Use these simple tips to translate advanced moves for your students at home.
It’s the first day of the convention, and you walk into the crowded ballroom excited to get some new step choreography that you can take home to your loyal students. The class begins, and after an invigorating warm-up the moves become more complex. You find yourself, along with several others around you, pausing to watch the presenter’s footwork so you can catch on before you fall hopelessly behind. The presenter even stops the music to show you his fanciest moves. After all, you’re there to see the choreography, not to get a workout, right?
You finish the class with a sense of accomplishment, knowing that it takes some serious talent to follow that kind of routine. You’re left with the lingering worry, however, that you will be unable to use this choreography at home. In the real world, students do come for the workout; and if a presenter can’t teach without stopping the music, how are you supposed to?
Bringing step moves back to the real world involves a few simple tricks. Whether you want to maximize use of convention choreography or adjust your own movements to meet the needs of students, you can easily keep your classes fresh and keep them real at the same time.
Intead of getting frustrated the next time you take a workshop that boggles your senses, think about practical ways you can extract what you need.
Prioritize. When convention choreography seems too complex to take home to students, remember that you are not obligated to use entire combinations. Try picking out specific moves that fit your style and your students’ skill level. Incorporate these moves into your existing combinations to freshen them up, or let the moves inspire you to build new combos that are easier to teach than the combinations you just learned. Sometimes all it takes is a creative new 8-count idea to spark a brand-new flow of movements, transitions and rhythm changes in your own choreography.
Pay Attention to Breakdowns. This is essential. The finished product is almost always useless at home unless you remember the breakdown. Many presenters don’t give breakdown notes, and even if they did, you probably wouldn’t understand them once you got home. Take the time to write down everything in your own words while it’s still fresh in your mind. That way you have the tools to teach the new moves without stopping to show them. It also helps to use descriptive rather than trendy terminology. For example, you are more likely to understand “V-step ball change” than “salsa,” and so are your students!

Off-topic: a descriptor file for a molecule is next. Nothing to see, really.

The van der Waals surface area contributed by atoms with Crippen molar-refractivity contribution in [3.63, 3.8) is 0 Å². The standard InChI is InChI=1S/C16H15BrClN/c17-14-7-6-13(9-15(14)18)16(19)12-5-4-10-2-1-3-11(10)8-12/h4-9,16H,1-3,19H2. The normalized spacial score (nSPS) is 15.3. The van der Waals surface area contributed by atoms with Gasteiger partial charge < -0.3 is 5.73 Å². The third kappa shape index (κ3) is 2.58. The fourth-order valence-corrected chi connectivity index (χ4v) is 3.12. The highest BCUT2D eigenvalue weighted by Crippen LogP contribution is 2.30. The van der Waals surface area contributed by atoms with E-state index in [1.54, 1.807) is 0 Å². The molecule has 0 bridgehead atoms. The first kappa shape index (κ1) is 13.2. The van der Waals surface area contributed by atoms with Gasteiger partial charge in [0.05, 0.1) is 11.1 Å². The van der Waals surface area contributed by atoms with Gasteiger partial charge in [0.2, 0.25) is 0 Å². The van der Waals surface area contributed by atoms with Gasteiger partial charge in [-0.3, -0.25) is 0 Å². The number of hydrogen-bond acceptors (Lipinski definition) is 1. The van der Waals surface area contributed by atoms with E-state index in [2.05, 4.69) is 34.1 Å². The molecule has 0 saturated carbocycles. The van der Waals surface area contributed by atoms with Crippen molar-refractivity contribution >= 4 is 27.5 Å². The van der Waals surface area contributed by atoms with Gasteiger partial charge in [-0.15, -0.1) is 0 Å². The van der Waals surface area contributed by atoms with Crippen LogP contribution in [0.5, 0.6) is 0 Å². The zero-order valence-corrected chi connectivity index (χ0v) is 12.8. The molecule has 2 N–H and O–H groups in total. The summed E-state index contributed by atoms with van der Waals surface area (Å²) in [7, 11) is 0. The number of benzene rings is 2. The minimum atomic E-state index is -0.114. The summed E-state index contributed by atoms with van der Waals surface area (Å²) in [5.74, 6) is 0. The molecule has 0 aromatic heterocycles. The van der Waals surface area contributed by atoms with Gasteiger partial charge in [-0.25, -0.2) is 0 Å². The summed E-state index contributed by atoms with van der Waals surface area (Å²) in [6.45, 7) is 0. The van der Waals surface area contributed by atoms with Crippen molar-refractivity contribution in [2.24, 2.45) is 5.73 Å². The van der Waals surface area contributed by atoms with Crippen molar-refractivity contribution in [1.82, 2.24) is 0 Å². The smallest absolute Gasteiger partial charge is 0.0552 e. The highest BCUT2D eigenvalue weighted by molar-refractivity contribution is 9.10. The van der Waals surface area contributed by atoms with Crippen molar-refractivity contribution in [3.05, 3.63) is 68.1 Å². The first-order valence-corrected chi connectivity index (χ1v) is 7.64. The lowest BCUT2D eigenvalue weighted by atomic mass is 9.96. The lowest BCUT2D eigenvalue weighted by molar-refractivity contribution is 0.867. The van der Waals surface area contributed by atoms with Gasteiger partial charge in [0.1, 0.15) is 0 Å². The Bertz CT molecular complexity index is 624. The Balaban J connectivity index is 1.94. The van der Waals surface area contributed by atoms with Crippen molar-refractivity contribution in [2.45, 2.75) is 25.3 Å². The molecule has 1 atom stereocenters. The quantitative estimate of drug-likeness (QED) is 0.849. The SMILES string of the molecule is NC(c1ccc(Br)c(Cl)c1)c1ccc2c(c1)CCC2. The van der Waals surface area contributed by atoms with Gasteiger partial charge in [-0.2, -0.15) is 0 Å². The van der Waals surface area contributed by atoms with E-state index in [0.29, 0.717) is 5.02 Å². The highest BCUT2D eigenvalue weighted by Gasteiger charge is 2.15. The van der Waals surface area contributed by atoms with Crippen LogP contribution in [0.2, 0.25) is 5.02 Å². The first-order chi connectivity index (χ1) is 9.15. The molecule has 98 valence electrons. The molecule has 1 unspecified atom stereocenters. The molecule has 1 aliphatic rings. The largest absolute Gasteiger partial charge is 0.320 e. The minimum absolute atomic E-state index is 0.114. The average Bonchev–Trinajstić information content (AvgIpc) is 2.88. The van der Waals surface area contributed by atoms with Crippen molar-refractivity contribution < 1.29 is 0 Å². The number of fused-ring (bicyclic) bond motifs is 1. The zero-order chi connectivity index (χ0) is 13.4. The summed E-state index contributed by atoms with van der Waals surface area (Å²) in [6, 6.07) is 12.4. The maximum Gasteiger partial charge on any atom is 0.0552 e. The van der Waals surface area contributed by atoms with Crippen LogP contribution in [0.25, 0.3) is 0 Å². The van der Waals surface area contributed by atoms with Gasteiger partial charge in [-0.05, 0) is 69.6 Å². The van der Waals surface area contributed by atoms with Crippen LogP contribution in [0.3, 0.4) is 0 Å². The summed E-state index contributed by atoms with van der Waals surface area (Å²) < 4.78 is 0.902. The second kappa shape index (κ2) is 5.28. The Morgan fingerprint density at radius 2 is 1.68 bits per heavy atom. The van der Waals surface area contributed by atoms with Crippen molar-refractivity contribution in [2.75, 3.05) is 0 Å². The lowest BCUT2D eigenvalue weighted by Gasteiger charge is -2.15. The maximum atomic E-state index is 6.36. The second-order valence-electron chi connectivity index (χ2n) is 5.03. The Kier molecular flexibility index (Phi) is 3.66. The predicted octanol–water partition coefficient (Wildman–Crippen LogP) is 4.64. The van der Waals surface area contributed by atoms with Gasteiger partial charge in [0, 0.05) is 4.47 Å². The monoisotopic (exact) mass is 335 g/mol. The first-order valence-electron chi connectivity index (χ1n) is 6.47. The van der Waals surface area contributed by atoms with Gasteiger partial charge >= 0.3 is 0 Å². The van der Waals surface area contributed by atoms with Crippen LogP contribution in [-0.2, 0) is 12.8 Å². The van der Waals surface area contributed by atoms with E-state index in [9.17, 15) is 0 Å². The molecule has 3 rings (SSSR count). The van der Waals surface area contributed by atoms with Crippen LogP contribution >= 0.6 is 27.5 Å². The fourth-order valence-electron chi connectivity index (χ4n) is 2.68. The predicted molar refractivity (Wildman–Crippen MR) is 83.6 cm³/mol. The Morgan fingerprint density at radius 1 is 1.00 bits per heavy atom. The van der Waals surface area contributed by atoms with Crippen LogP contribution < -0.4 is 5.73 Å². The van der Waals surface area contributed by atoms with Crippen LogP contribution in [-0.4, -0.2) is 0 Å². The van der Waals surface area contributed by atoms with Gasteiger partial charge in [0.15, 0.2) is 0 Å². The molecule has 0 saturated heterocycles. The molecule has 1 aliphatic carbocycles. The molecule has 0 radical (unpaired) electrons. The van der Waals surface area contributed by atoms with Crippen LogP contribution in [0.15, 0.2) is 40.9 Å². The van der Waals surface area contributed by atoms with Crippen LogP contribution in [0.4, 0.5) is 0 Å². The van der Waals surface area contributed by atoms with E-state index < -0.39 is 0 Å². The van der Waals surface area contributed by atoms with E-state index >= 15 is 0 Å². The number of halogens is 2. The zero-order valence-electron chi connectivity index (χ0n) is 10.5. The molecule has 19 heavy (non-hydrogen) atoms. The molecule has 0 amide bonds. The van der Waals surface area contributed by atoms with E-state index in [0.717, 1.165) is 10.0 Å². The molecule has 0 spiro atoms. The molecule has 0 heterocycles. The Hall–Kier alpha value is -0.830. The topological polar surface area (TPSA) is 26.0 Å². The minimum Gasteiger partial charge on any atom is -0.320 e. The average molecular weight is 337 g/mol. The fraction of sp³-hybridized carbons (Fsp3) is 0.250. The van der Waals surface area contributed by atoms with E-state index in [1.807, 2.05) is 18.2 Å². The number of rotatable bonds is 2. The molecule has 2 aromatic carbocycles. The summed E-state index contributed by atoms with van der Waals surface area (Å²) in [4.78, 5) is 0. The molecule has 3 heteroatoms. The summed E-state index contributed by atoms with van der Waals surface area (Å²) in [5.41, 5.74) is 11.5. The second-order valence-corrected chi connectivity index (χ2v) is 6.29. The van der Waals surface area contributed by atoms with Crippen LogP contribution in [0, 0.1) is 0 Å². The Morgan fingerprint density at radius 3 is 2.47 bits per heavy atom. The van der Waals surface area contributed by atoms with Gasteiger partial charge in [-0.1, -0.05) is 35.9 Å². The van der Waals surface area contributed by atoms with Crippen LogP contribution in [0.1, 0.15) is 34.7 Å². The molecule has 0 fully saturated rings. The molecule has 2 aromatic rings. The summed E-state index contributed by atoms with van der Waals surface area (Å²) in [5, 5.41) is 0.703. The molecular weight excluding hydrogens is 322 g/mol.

Focus on Intervals. Another idea for maximizing convention choreography is to attend sessions that involve interval training. Many of the moves in these sessions can be smoothly incorporated into choreography.
If you continue to be frustrated after you have exhausted all these tricks, don’t give up! There are still things you can do.
Use Your Voice. Convention planners want to hear your comments. They are building the schedule around what they think you want, and it makes their job easier if you tell them. Request step classes that provide practical, safe material for your students back home, and you may find a new breed of classes next year.
Be a Presenter Yourself. If you think you’ve got what it takes to spearhead the next generation of step classes, then apply to present. Convention planners are always looking for fresh faces with different approaches. You might be the one to bring step back to the real world!
The intention behind “Real-World Step” is to allow both students and instructors to achieve a fun and effective workout. Succeeding at this may involve offering different step classes to accommodate different tastes, or simply choosing a breakdown style that keeps your students moving. In either case, finding ways to bring in new students and new instructors is essential to the future of the genre. Since the majority of people attend step classes for the workout, it is a good idea to offer various types of step classes (not necessarily various levels) to appeal to different types of students.
Dance-Choreography Step. There is definitely a place in the real world for advanced step choreography. Especially in the larger cities, you can find groups who want this mental challenge. However, keep in mind that extreme complexity may intimidate the average stepper. Dance-choreography classes often use the step platform as a prop for quick and intricate movements. While this can be a workout for some participants, less experienced dancers tend to struggle with the footwork, which relegates the workout to the back seat.